print sys.builtin_module_names Q.How do I make a Python script executable on Unix? Ans: You need to do two things: the script file's mode must be executable and the first line must begin with #! followed by the path of the Python interpreter. The first is done by executing chmod +x scriptfile or perhaps chmod 755 scriptfile. The second can be done in a number of ways. The most straightforward way is to write #!/usr/local/bin/python as the very first line of your file, using the pathname for where the Python interpreter is installed on your platform. If you would like the script to be independent of where the Python interpreter lives, you can use the "env" program. Almost all Unix variants support the following, assuming the python interpreter is in a directory on the user's $PATH: #! /usr/bin/env python Don't do this for CGI scripts. The $PATH variable for CGI scripts is often very minimal, so you need to use the actual absolute pathname of the interpreter. Occasionally, a user's environment is so full that the /usr/bin/env program fails; or there's no env program at all. In that case, you can try the following hack (due to Alex Rezinsky): #! /bin/sh """:" exec python $0 ${1+"$@"} """ The minor disadvantage is that this defines the script's __doc__ string. However, you can fix that by adding __doc__ = """...Whatever...""" Q.Why don't my signal handlers work? Ans: The most common problem is that the signal handler is declared with the wrong argument list. It is called as handler(signum, frame) so it should be declared with two arguments: def handler(signum, frame): ... Q.How do I test a Python program or component? Ans: Python comes with two testing frameworks. The doctest module finds examples in the docstrings for a module and runs them, comparing the output with the expected output given in the docstring. The unittest module is a fancier testing framework modelled on Java and Smalltalk testing frameworks. For testing, it helps to write the program so that it may be easily tested by using good modular design. Your program should have almost all functionality encapsulated in either functions or class methods -- and this sometimes has the surprising and delightful effect of making the program run faster (because local variable accesses are faster than global accesses). Furthermore the program should avoid depending on mutating global variables, since this makes testing much more difficult to do. The "global main logic" of your program may be as simple as if __name__=="__main__": main_logic() at the bottom of the main module of your program. Once your program is organized as a tractable collection of functions and class behaviours you should write test functions that exercise the behaviours. A test suite can be associated with each module which automates a sequence of tests. This sounds like a lot of work, but since Python is so terse and flexible it's surprisingly easy. You can make coding much more pleasant and fun by writing your test functions in parallel with the "production code", since this makes it easy to find bugs and even design flaws earlier. "Support modules" that are not intended to be the main module of a program may include a self-test of the module. if __name__ == "__main__": self_test() Even programs that interact with complex external interfaces may be tested when the external interfaces are unavailable by using "fake" interfaces implemented in Python. None of my threads seem to run: why? As soon as the main thread exits, all threads are killed. Your main thread is running too quickly, giving the threads no time to do any work. A simple fix is to add a sleep to the end of the program that's long enough for all the threads to finish: import threading, time def thread_task(name, n): for i in range(n): print name, i for i in range(10):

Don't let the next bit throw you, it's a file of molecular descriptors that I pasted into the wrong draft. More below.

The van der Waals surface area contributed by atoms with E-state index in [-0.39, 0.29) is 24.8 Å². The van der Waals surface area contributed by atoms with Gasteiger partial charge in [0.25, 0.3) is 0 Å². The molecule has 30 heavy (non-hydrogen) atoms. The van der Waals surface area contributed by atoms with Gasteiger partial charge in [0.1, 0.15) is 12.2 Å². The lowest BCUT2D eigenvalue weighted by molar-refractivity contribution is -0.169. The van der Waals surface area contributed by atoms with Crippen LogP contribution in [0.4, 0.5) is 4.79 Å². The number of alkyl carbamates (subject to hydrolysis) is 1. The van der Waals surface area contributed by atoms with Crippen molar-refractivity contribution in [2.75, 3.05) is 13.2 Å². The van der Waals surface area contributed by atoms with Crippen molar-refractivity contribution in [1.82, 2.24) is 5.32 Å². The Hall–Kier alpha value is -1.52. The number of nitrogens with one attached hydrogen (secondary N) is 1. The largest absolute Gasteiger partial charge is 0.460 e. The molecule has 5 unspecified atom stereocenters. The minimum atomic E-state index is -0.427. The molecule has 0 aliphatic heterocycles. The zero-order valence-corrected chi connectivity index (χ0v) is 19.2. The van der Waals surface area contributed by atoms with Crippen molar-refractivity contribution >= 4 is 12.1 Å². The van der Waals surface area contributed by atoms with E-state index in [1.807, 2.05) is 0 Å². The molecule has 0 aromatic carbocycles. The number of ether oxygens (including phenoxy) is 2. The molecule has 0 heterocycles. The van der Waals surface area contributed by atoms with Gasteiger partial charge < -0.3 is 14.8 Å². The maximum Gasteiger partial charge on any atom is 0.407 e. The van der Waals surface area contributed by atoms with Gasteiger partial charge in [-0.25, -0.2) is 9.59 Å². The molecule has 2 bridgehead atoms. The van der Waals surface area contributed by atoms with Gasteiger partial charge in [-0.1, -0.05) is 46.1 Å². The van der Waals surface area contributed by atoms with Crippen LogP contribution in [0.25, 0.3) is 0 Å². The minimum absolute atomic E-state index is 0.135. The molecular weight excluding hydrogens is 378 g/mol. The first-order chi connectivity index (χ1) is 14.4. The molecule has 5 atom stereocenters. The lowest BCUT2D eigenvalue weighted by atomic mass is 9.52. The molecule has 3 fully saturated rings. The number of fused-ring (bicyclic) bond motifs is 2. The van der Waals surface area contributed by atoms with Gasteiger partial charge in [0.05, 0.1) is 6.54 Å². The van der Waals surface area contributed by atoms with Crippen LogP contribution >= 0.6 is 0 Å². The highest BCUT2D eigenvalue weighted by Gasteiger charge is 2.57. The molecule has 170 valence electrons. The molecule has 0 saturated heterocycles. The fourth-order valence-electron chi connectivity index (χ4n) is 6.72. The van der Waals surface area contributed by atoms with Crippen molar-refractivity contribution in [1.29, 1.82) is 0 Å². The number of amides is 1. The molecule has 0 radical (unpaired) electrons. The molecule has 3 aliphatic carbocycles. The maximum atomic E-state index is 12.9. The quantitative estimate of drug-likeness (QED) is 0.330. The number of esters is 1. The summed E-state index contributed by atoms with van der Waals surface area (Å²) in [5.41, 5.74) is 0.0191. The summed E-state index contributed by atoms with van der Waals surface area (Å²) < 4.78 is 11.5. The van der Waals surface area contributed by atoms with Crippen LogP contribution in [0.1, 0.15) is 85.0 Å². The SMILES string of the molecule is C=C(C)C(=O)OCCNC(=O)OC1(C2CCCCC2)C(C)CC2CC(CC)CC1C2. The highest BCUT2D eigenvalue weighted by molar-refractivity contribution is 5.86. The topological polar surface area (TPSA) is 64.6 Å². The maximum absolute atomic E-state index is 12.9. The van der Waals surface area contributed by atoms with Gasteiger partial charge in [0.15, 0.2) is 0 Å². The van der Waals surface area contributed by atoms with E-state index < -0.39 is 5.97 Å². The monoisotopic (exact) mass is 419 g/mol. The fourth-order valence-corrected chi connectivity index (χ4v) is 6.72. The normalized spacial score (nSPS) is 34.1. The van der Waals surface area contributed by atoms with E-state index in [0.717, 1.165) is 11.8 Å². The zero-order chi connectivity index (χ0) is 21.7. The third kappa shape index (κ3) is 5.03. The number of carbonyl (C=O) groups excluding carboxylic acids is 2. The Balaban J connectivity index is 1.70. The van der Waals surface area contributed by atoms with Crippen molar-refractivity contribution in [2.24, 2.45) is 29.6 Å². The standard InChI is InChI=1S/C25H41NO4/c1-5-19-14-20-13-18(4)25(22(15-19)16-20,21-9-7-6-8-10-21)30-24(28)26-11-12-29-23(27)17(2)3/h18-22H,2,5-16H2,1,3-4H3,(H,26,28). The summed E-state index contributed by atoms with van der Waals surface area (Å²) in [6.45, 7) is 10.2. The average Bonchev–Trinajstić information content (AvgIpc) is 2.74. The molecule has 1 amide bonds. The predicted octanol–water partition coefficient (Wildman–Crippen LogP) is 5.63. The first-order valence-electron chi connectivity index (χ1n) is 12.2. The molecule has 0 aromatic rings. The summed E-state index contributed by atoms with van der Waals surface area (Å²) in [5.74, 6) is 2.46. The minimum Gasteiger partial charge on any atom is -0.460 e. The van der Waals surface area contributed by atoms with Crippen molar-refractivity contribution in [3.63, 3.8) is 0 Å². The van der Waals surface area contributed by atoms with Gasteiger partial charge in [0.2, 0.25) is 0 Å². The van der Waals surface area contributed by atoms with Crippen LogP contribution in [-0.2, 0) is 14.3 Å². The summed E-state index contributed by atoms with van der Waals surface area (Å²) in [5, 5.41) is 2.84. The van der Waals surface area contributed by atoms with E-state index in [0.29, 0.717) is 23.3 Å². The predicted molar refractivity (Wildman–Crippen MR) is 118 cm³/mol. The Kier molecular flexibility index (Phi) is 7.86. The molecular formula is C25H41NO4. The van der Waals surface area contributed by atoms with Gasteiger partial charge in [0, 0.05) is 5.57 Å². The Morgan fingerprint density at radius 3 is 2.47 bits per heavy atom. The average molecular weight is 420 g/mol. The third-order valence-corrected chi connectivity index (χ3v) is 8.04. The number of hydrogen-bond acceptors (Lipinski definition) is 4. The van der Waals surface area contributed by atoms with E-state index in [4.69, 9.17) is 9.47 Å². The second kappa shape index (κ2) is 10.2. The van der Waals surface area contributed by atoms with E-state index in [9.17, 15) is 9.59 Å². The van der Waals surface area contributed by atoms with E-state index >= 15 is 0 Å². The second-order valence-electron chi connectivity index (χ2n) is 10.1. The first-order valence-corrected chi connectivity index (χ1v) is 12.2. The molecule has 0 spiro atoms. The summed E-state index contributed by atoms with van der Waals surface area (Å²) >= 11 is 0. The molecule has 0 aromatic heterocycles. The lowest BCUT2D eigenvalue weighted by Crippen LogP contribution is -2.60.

• = threading.Thread(target=thread_task, args=(str(i), i)) T.start()

time.sleep(10) # <----------------------------! But now (on many platforms) the threads don't run in parallel, but appear to run sequentially, one at a time! The reason is that the OS thread scheduler doesn't start a new thread until the previous thread is blocked. A simple fix is to add a tiny sleep to the start of the run function: def thread_task(name, n):

time.sleep(0.001) # <--------------------- !  
for i in range(n): print name, i

for i in range(10):

  • = threading.Thread(target=thread_task, args=(str(i), i)) T.start()

time.sleep(10) Instead of trying to guess how long a time.sleep() delay will be enough, it's better to use some kind of semaphore mechanism. One idea is to use the Queue module to create a queue object, let each thread append a token to the queue when it finishes, and let the main thread read as many tokens from the queue as there are threads. Q.How do I parcel out work among a bunch of worker threads? Ans: Use the Queue module to create a queue containing a list of jobs. The Queue class maintains a list of objects with .put(obj) to add an item to the queue and .get() to return an item. The class will take care of the locking necessary to ensure that each job is handed out exactly once. Here's a trivial example: import threading, Queue, time